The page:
The environmentalist group Greenpeace says urgent action is needed to protect certain fish stocks which are facing crisis point.
Fishing vessels from Europe are on the rise in the Pacific despite warnings that catches for certain types of tuna need to be cut by half to protect the stocks from being wiped out.
A Greenpeace spokesperson, Nilash Goundar, warns that if this valuable resource were to be overfished, the future of Pacific people would be in jeopardy.
"It would be disaster, for the Pacific, it would mean loss of jobs, loss of livelyhoods, the canneries in the Pacific closing down, decrease in the revenue of the countries, it would mean economic ruin."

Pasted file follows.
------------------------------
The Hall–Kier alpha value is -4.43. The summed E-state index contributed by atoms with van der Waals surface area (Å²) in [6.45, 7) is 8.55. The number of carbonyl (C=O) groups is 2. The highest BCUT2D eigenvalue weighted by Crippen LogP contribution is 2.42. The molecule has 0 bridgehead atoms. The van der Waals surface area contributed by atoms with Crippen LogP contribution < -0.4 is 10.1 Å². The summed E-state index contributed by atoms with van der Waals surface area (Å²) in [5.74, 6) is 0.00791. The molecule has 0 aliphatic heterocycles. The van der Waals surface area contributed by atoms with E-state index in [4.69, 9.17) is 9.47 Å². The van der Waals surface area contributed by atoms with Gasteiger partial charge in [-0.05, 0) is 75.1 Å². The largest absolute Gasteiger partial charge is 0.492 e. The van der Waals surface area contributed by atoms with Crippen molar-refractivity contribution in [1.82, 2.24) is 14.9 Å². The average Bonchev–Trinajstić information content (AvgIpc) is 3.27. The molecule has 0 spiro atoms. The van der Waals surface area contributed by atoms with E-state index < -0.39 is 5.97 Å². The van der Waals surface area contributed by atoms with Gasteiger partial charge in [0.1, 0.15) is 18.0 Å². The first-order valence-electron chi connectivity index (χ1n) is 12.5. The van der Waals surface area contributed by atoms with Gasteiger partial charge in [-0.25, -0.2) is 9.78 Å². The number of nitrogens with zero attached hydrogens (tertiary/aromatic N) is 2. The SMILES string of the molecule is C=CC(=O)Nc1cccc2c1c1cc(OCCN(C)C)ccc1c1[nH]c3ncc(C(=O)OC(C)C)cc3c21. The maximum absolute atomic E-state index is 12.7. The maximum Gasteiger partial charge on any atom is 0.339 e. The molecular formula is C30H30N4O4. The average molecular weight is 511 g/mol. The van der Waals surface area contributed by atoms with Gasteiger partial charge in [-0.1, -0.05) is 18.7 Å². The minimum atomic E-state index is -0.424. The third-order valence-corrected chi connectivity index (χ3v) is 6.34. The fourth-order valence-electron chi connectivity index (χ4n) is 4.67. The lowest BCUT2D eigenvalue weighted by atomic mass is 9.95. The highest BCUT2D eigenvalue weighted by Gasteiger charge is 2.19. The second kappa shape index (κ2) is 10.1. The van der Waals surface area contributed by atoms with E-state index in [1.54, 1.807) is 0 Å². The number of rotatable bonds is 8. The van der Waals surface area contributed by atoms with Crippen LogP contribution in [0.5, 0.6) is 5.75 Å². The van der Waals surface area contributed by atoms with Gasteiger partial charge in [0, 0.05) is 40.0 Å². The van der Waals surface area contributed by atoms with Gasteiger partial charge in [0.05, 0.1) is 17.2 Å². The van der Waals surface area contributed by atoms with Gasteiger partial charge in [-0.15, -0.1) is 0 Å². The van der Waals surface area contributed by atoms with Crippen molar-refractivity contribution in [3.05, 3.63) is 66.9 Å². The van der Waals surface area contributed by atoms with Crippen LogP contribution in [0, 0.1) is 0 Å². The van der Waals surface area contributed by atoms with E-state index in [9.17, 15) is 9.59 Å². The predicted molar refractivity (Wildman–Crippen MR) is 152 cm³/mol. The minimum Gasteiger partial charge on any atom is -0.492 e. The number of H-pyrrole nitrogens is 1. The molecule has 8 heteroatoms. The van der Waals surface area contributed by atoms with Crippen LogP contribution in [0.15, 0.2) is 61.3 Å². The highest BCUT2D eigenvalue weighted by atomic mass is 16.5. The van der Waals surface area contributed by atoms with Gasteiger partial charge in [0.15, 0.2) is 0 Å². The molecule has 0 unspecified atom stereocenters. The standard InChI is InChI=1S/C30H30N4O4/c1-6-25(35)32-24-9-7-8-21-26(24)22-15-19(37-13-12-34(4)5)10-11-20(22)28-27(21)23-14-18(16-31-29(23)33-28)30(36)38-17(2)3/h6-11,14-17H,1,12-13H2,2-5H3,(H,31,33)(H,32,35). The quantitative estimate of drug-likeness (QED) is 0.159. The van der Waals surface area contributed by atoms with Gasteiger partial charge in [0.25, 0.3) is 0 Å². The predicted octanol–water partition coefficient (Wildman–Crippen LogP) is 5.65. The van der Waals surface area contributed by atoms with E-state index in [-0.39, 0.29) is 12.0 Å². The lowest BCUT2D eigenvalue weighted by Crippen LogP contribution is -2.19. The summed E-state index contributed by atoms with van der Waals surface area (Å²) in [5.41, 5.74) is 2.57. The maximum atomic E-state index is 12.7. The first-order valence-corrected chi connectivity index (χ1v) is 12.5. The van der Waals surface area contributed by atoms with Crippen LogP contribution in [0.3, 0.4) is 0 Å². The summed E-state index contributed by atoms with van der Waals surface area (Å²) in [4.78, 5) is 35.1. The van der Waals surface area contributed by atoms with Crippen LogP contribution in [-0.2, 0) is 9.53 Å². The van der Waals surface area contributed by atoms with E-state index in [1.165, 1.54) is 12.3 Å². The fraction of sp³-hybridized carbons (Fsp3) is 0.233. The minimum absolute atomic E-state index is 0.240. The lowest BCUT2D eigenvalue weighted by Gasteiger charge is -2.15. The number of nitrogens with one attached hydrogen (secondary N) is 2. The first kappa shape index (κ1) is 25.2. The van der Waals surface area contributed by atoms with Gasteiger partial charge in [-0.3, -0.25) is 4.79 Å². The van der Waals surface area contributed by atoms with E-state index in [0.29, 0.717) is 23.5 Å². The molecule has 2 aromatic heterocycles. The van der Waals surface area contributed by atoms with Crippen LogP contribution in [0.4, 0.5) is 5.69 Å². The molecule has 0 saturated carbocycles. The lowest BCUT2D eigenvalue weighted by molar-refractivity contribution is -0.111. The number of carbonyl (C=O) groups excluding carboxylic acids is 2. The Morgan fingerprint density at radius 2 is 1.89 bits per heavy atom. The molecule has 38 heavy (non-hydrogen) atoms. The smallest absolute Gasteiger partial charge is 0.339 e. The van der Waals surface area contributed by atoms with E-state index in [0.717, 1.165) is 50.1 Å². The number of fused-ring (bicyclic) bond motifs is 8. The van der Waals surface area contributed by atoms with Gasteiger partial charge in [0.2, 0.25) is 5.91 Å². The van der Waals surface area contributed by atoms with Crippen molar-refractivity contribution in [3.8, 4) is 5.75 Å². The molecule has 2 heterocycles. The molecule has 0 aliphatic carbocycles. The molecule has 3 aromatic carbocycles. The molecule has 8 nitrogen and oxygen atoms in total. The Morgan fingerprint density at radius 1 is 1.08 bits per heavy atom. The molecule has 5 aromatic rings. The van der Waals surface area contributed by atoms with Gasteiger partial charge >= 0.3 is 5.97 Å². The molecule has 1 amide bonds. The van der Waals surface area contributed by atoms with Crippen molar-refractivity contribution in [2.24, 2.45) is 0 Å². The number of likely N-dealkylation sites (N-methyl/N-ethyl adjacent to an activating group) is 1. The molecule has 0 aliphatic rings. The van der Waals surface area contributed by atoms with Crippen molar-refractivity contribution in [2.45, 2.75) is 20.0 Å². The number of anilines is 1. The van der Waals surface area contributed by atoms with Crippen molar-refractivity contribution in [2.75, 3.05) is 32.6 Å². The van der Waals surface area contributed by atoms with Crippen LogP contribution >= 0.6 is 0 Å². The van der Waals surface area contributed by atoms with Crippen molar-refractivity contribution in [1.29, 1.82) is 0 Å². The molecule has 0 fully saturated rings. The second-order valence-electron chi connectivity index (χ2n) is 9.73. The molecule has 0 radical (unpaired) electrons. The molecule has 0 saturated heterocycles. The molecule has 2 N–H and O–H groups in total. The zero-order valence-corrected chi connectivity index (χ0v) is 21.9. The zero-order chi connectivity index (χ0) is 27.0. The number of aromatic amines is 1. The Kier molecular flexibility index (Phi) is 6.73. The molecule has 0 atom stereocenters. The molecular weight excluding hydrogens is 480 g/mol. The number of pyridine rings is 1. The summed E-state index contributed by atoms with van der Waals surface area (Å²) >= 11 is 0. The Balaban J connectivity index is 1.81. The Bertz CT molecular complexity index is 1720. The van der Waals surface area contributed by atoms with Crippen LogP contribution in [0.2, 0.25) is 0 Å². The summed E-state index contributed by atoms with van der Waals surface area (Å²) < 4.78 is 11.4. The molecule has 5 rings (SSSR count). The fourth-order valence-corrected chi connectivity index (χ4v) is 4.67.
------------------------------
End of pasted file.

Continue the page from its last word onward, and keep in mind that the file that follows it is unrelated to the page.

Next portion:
The total tuna trade in the region is valued at three billion US dollars a year.
According to the Forum Fisheries Agency (or FFA), the Pacific is the last remaining area of healthy tuna stocks in the world and as such is a magnet for fish loving nations.
The Deputy Director of the FFA, Tranform Aquorau, says there are plans for a regional surveillance centre as well as a pool of patrol vessels but their major hurdle is finding the money.